LEATHER SHOES are considered a luxurious item so during Tisha BeAv we don't wear leather shoes. Other leather items, like a belt are permitted.

MARITAL RELATIONS are suspended on Tisha beAv as if it was Niddah time. When the Mikveh night falls on the eve of Tisha Beav (Monday July 19th) it has to be postponed for the next night (Tuesday 20th).

Recommended link:

Wednesday, July 14, 2010

Who should observe the fast of Tisha beAv and who is exempt?

Today is the 3rd day of Av, 5770

The fast of Tisha beAv should be observed by all those who are in good health.

Pregnant and nursing women: Similar to Yom Kippur, pregnant and nursing women, in principle, should do this fast. But in case of any complication or physical weakness or any doubt whether the fast will affect their health or their baby's health, they should ask their doctors and proceed as the physician recommends.

Yoledet: During the first 30 days after birth, a woman is exempted from doing the fast.

Minors: boys before 13 and girls before 12 are completely exempted from fasting. Unlike Yom Kippur, there is no need for children to fast a few hours.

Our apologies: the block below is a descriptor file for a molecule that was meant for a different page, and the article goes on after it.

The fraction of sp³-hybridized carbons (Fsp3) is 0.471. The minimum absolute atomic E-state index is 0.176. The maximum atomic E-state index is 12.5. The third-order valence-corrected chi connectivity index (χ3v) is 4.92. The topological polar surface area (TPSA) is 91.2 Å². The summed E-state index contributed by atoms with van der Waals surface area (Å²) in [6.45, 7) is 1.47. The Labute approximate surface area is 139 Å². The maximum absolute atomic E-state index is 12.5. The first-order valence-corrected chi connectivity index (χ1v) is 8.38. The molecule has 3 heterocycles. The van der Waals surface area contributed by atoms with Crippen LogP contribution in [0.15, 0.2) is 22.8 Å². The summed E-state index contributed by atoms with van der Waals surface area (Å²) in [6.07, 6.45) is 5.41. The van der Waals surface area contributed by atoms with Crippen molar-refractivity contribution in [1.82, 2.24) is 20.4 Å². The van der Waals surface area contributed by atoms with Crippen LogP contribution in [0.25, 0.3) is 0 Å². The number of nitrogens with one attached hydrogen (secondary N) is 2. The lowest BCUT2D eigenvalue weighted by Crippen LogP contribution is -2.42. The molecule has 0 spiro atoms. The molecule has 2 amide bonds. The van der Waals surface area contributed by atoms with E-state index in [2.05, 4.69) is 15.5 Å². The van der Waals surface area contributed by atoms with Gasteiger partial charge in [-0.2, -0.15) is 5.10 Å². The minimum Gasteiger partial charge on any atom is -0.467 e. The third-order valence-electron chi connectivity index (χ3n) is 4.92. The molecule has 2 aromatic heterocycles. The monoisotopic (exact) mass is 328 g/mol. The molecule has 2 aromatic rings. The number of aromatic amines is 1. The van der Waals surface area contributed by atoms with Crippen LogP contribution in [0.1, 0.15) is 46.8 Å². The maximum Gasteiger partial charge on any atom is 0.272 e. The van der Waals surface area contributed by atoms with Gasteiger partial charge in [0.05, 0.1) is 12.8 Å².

Chole She-en Bo Sakana: People with a chronic illness like diabetes or patients under treatment or somebody with high fever should not do this fast. Many rabbis recommend that in these cases, when possible, one should try to fast only until the next morning.
On Tisha BeAv, when exempted from the fast, one can eat normally and does not have to eat in small portions, as it's required on Yom Kippur. However, one should eat whatever necessary for his or her health but obviously not in excess.

Elders should consult with their physicians to make sure that the fast will not affect their health. If it will, they are exempted (or forbidden) from fasting.

For questions or clarifications write to:

READ: "Let them eat fish" for recipes for days without meat.

Tuesday, July 13, 2010

Tisha BeAv (Monday July 19th and Tuesday July 20th, 2010)

Today is the 2nd day of Av

Tisha BeAv is the day of national mourning for the Jewish people.

On this day, five tragedies occurred to Am Israel

1. CHET HAMERAGELIM: The Jews in the desert accepted the slanderous report of the 10 explorers, and they cried a whole night complaining to God that He took them out of Egypt hinting that He won't be able to take them to the Land of Israel (1312 BCE). The whole generation that left Egypt was condemned to die in the dessert. The night on which they cried, was Tisha BeAv.